Business networking events are a beneficial and important part of professional life, as they help to create new business contacts, cement existing relationships, and raise the profile of yourself and/or your company amongst other like minded professionals.
With that in mind, how much thought do you give as to how you should present yourself, when in attendance?
What is your professional positioning? It will influence and affect how you present yourself at the networking event.
If you are a newcomer to your professional field, consider the impression you need to create. You will want to build your own knowledge and understanding of the profession through information and insight, and your attendance at the networking event is to create awareness of who you are and your professional capability.
If you are beginning to establish yourself as a potential expert in your field, you need to demonstrate that credibility and knowledge, so the professionals alongside you can start learning about you, and become aware of your developing professional reputation.
If you are established in your field, you have to maintain that profile and honour the reputation that you have built.
You will need to use the networking events to cement existing business relationships, and demonstrate your on-going professional expertise, to maintain your reputation as a market leader.
So you have now identified your positioning within your professional field, and the next task is to complement that level with how you present yourself at networking events.
If you are a newcomer, your best approach is to show interest and understanding of your profession. If you try too hard to champion your abilities and achievements, you may in fact be preaching to an audience of already established professionals in your field. Trying too hard to sell yourself in the early days could translate as over-eager and over-confident.
If you are becoming recognised as a potential expert in your field, you need to present yourself with confidence and warmth.
Your professional journey is still taking place, and you hope the established professionals will recognise your abilities, and learn of your increasing reputation. If you present yourself as “someone to watch” that will create curiosity and interest in who you are and what you hope to achieve.
If you are an established professional, you need to present yourself with a friendly and open demeanour. You will need to maintain the high level of service and loyalty to existing relationships, in order to maintain your reputation and continued success.
Whilst you need to consider how to present yourself, you can learn so much from watching others too. Just as people will gain an impression of you in a business networking environment, there are qualities and traits which you in turn will notice about the other professionals, which will help you discover what approach and demeanour is important to you.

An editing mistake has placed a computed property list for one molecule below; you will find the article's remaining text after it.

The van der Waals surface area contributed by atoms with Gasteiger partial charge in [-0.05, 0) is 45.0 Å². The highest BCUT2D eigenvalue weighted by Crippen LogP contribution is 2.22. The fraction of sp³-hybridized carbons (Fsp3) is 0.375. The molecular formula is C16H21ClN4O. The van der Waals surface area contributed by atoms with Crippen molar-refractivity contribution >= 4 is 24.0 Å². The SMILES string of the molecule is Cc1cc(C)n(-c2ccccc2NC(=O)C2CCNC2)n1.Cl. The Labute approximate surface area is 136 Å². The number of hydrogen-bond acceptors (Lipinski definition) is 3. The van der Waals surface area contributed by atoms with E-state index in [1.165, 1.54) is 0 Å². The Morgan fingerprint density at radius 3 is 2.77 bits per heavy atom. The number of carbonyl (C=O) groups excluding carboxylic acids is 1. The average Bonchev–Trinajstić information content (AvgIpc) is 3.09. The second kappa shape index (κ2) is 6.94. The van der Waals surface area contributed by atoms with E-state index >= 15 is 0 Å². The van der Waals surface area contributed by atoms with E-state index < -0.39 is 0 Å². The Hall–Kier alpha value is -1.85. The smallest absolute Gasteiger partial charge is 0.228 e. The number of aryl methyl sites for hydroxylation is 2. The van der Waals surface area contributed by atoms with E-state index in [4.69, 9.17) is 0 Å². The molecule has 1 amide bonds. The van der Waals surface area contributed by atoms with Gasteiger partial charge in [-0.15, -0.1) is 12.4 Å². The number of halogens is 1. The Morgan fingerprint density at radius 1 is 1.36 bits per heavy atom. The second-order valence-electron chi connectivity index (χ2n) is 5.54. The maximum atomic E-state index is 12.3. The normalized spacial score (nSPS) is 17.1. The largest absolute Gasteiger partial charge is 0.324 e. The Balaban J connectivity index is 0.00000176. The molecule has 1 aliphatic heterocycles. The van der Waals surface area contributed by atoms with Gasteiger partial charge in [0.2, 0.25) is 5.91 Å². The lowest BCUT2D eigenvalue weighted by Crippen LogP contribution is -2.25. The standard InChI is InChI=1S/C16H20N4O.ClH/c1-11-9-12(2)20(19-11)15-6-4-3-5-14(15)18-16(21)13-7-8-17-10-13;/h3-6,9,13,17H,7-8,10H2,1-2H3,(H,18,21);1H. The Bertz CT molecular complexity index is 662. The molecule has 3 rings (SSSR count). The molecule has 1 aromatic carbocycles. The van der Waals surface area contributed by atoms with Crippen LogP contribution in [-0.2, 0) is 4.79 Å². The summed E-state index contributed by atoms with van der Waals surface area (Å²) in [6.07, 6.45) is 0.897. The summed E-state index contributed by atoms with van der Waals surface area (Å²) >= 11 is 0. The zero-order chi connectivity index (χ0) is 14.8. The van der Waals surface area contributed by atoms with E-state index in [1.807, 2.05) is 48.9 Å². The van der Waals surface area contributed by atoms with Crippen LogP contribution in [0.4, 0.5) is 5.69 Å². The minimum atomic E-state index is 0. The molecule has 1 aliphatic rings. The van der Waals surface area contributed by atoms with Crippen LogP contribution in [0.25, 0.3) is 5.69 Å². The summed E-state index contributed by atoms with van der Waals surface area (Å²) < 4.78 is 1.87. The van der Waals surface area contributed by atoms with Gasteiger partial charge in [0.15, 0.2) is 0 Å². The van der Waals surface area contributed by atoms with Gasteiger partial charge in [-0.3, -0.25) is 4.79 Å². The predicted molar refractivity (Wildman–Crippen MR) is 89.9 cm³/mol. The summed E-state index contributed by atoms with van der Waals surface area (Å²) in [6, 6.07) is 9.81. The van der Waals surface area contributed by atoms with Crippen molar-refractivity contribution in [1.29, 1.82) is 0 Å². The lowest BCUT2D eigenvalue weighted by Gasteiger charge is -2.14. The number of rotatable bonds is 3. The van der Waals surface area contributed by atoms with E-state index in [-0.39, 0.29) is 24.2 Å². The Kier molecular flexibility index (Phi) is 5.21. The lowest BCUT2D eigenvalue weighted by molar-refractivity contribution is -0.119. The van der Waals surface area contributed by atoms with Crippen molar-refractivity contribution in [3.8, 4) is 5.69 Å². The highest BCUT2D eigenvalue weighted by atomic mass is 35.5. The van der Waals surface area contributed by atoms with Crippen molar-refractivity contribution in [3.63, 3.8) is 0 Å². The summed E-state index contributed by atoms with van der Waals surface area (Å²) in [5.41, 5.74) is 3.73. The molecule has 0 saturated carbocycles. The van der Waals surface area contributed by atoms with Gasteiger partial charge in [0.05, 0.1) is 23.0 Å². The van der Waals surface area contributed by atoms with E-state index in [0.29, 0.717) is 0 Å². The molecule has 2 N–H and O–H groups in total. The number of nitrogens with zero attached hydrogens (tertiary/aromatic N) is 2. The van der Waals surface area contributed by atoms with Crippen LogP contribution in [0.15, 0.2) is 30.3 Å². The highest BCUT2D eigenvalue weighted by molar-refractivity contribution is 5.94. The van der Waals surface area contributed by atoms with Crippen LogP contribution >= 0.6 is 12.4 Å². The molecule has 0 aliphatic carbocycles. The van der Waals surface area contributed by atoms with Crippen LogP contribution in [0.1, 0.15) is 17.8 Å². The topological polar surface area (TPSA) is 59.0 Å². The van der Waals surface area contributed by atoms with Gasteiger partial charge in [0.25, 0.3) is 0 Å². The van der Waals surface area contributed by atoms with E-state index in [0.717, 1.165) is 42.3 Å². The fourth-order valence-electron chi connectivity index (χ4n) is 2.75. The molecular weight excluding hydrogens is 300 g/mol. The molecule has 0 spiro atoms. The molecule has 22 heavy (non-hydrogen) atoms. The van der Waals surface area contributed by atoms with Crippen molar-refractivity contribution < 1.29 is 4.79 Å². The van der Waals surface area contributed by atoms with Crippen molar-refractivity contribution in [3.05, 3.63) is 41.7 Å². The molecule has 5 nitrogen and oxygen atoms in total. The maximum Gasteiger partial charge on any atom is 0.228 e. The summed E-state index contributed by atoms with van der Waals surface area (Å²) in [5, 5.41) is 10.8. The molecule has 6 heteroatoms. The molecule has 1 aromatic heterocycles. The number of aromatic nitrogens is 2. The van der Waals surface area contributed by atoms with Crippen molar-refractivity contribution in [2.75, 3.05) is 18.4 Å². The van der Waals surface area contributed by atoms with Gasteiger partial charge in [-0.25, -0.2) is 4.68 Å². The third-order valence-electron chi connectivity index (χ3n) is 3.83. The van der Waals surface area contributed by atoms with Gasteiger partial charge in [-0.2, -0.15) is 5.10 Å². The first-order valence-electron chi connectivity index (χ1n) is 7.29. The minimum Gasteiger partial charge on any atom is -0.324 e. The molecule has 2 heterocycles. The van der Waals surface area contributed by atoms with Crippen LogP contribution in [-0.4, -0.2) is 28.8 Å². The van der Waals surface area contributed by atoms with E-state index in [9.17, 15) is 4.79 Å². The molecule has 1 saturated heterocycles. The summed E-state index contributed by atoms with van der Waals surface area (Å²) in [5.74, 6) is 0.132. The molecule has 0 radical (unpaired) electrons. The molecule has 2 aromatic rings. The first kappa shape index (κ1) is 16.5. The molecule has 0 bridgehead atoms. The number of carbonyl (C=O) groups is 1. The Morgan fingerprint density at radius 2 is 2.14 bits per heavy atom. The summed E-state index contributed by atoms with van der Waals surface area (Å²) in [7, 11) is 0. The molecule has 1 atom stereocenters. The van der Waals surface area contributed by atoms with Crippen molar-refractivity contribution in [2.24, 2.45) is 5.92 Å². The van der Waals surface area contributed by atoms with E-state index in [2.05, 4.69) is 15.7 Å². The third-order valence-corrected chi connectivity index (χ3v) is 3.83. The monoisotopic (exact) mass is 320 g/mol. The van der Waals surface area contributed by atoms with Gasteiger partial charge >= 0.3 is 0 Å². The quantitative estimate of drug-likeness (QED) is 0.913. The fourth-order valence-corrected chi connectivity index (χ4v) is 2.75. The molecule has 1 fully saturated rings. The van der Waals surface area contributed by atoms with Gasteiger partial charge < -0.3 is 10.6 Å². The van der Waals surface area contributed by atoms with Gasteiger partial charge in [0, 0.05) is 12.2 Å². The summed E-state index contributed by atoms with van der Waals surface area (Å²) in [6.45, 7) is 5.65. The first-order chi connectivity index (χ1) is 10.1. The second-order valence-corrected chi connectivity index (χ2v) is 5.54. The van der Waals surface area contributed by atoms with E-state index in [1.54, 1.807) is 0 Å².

Do you notice, for example, the professionals who talk too much? Who barely speak? Who deliver flat, closed statements rather than engage in conversation?
Think about their body language – Do they turn towards the person speaking and make eye contact? Or do they look around the room, when someone else is talking?
All these observations help to confirm and establish your own thought process on how you want to come across, and how you want to be perceived when in the business networking environment.
When observing other people in the networking environment, you can learn so much from their demeanour and approach. Every comment or interaction will give you information about that professional, with clues as to how they choose to conduct themselves in a professional capacity. If a person keeps conversation to business when networking, they are unlikely to want a personal rapport to build with any business contacts.
If they chat openly and freely about a range of topics, it is more likely they prefer to know more about the contacts they are working with.
Whilst some professionals wish to keep business relationships as purely business, others prefer a more personal approach. If you acquire the skill of observing these different traits, you can respond accordingly and build up a stronger working relationship.
Whilst we are talking about how to present yourself, it seems rather confusing to suggest you ‘summarise’ the networking event. But consider your reflection of the event, the day after; Did you talk to professionals you hoped to talk to? Did you get that message across about a professional milestone, that you wanted to bring to people’s attention? Did you come across in the manner you hoped? Did you create the new business contact that you were hoping for? If you consider what you would like your positive summarising points to be, that will also help with presenting yourself successfully.
About Sarah Watson
Sarah Watson has been married to Andrew, a solicitor, for more than 20 years and has worked as a legal secretary for more than 25 years. After observing how people respond in different ways to the corporate networking environment, Sarah came to the conclusion that there is a correct code of conduct for Corporate Wives to recognise and demonstrate, and that is what persuaded her to write The Corporate Wife Handbook.